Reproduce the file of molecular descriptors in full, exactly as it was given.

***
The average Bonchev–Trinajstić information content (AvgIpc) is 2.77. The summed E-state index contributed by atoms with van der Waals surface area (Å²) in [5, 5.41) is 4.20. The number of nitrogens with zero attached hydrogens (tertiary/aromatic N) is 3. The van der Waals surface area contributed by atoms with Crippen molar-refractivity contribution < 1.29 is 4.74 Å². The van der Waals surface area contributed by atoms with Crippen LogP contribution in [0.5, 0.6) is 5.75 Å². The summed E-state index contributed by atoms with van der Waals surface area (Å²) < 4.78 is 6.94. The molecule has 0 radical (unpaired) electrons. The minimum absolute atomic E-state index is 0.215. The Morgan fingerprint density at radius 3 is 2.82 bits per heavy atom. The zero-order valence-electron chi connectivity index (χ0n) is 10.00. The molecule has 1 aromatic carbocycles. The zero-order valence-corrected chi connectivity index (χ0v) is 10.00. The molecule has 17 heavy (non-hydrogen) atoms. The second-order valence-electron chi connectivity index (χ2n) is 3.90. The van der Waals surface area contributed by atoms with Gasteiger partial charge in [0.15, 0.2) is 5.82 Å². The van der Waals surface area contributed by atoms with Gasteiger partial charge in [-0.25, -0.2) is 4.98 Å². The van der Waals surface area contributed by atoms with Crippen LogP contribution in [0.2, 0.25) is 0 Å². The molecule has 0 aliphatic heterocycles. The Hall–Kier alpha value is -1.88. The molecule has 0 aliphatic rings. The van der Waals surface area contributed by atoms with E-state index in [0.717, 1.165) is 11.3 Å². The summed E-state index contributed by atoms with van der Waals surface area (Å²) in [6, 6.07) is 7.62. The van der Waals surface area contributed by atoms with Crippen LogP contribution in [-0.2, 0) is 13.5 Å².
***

The average Bonchev–Trinajstić information content (AvgIpc) is 2.77. The summed E-state index contributed by atoms with van der Waals surface area (Å²) in [5, 5.41) is 4.20. The number of nitrogens with zero attached hydrogens (tertiary/aromatic N) is 3. The van der Waals surface area contributed by atoms with Crippen molar-refractivity contribution < 1.29 is 4.74 Å². The van der Waals surface area contributed by atoms with Crippen LogP contribution in [0.5, 0.6) is 5.75 Å². The summed E-state index contributed by atoms with van der Waals surface area (Å²) < 4.78 is 6.94. The molecule has 0 radical (unpaired) electrons. The minimum absolute atomic E-state index is 0.215. The Morgan fingerprint density at radius 3 is 2.82 bits per heavy atom. The zero-order valence-electron chi connectivity index (χ0n) is 10.00. The molecule has 1 aromatic carbocycles. The zero-order valence-corrected chi connectivity index (χ0v) is 10.00. The molecule has 17 heavy (non-hydrogen) atoms. The second-order valence-electron chi connectivity index (χ2n) is 3.90. The van der Waals surface area contributed by atoms with Gasteiger partial charge in [0.15, 0.2) is 5.82 Å². The van der Waals surface area contributed by atoms with Gasteiger partial charge in [-0.25, -0.2) is 4.98 Å². The van der Waals surface area contributed by atoms with Crippen LogP contribution in [0.2, 0.25) is 0 Å². The molecule has 0 aliphatic heterocycles. The Hall–Kier alpha value is -1.88. The molecule has 0 aliphatic rings. The van der Waals surface area contributed by atoms with E-state index in [0.717, 1.165) is 11.3 Å². The summed E-state index contributed by atoms with van der Waals surface area (Å²) in [6, 6.07) is 7.62. The van der Waals surface area contributed by atoms with Crippen LogP contribution in [-0.2, 0) is 13.5 Å².